ASM Driven Snakes in Rheumatoid Arthritis Assessment

  • Georg Langs
  • Philipp Peloschek
  • Horst Bischof
Conference paper
Part of the Lecture Notes in Computer Science book series (LNCS, volume 2749)

Abstract

In this paper a method is proposed that combines active shape models (ASM) and active contours (snakes) in order to identify fine structured contours with high accuracy and stability. Based on an estimate of the contour position by an active shape model the accuracy of the landmarks and the contour in between is enhanced by applying an iterative active contour algorithm to a set of gray value profiles extracted orthogonally to the interpolation obtained by the ASM. The active shape model is trained with a set of training shapes, whereas the snake detects the contour with fewer constraints. This is of particular importance for the assessment of pathological changes of bones like erosive destructions caused by rheumatoid arthritis.

Keywords

Active Contour Active Shape Model Landmark Position Hand Radiograph Bone Contour 
These keywords were added by machine and not by the authors. This process is experimental and the keywords may be updated as the learning algorithm improves.

References

  1. 1.
    F. J. Canny. A computational approach to edge detection. IEEE Trans. Pattern Analysis Machine Intelligence, 8(6):679–698, 1986.CrossRefGoogle Scholar
  2. 2.
    Timothy F. Cootes, A. Hill, Christopher J. Taylor, and J. Haslam. The use of active shape models for locating structures in medical images. Image and Vision Computing, 12(6):355–366, 1994.CrossRefGoogle Scholar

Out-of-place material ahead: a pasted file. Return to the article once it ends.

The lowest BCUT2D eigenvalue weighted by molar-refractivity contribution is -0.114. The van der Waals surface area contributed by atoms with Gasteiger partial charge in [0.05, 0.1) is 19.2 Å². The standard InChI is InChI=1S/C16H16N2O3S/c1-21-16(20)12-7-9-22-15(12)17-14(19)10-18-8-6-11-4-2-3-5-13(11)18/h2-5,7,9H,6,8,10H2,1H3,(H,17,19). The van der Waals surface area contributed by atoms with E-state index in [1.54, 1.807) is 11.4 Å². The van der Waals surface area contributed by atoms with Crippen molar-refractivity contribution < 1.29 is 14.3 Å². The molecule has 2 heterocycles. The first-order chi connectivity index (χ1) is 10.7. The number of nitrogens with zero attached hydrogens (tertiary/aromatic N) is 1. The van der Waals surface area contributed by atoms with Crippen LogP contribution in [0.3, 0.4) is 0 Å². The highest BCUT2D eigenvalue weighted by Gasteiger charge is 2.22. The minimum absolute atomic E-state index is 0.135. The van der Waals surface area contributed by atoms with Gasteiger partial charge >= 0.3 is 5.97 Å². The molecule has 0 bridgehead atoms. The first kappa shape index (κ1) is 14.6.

3. 3.
    Timothy F. Cootes, C. J. Taylor, D. H. Cooper, and J. Graham. Training models of shape from sets of examples. In Proc. British Machine Vision Conference, pages 266–275, Berlin, 1992. Springer.Google Scholar
  4. 4.
    Daniel Cremers, Timo Kohlberger, and Christoph Schnorr. Nonlinear shape statistics in mumford-shah based segmentation. In ECCV (2), pages 93–108, 2002.Google Scholar
  5. 5.
    G. Hamarneh and T. Gustavsson. Combining snakes and active shape models for segmenting the human left ventricle in echocardiographic images. IEEE Computers in Cardiology, 27:115–118, 2000.Google Scholar
  6. 6.
    M. Kass, A. Witkin, and D. Terzopoulos. Snakes: Active contour models. International Journal on Computer Vision, 1:321–331, 1988.CrossRefGoogle Scholar
  7. 7.
    Georg Langs, Philipp Peloschek, and Horst Bischof. Locating joints in hand radiographs. In Proceedings of Computer Vision Winter Workshop, 2003.Google Scholar
  8. 8.
    Eugene T.Y. Lee. Choosing nodes in parametric curve interpolation. Computer-Aided Design, 21:363–370, 1989.MATHCrossRefGoogle Scholar
  9. 9.
    T. Nopola, A. Järvi, E. Svedström, and O. Nevalainen. Segmenting bones from wristhand radiographs. Technical Report TUCS Technical Report No. 371, Turku Centre for Computer Science, 2000.Google Scholar
  10. 10.
    Désirée van der Heijde. Structural damage in rheumatoid arthritis as visualized through radiographs. Arthritis Res, 4(2):29–33, 2002.CrossRefGoogle Scholar
  11. 11.
    Chenyang Xu and Jerry L. Prince. Snakes, shapes and gradient vector flow. IEEE Transactions on image Processing, 7(3):359–369, March 1998.MATHCrossRefMathSciNetGoogle Scholar

Copyright information

© Springer-Verlag Berlin Heidelberg 2003

Authors and Affiliations

  • Georg Langs
    • 1
  • Philipp Peloschek
    • 2
  • Horst Bischof
    • 3
  1. 1.Pattern Recognition and Image Processing Group 183/2Vienna University of TechnologyViennaAustria
  2. 2.Department of Diagnostic RadiologyUniversity of ViennaViennaAustria
  3. 3.Institute for Computer Graphics and VisionTU GrazGrazAustria

Personalised recommendations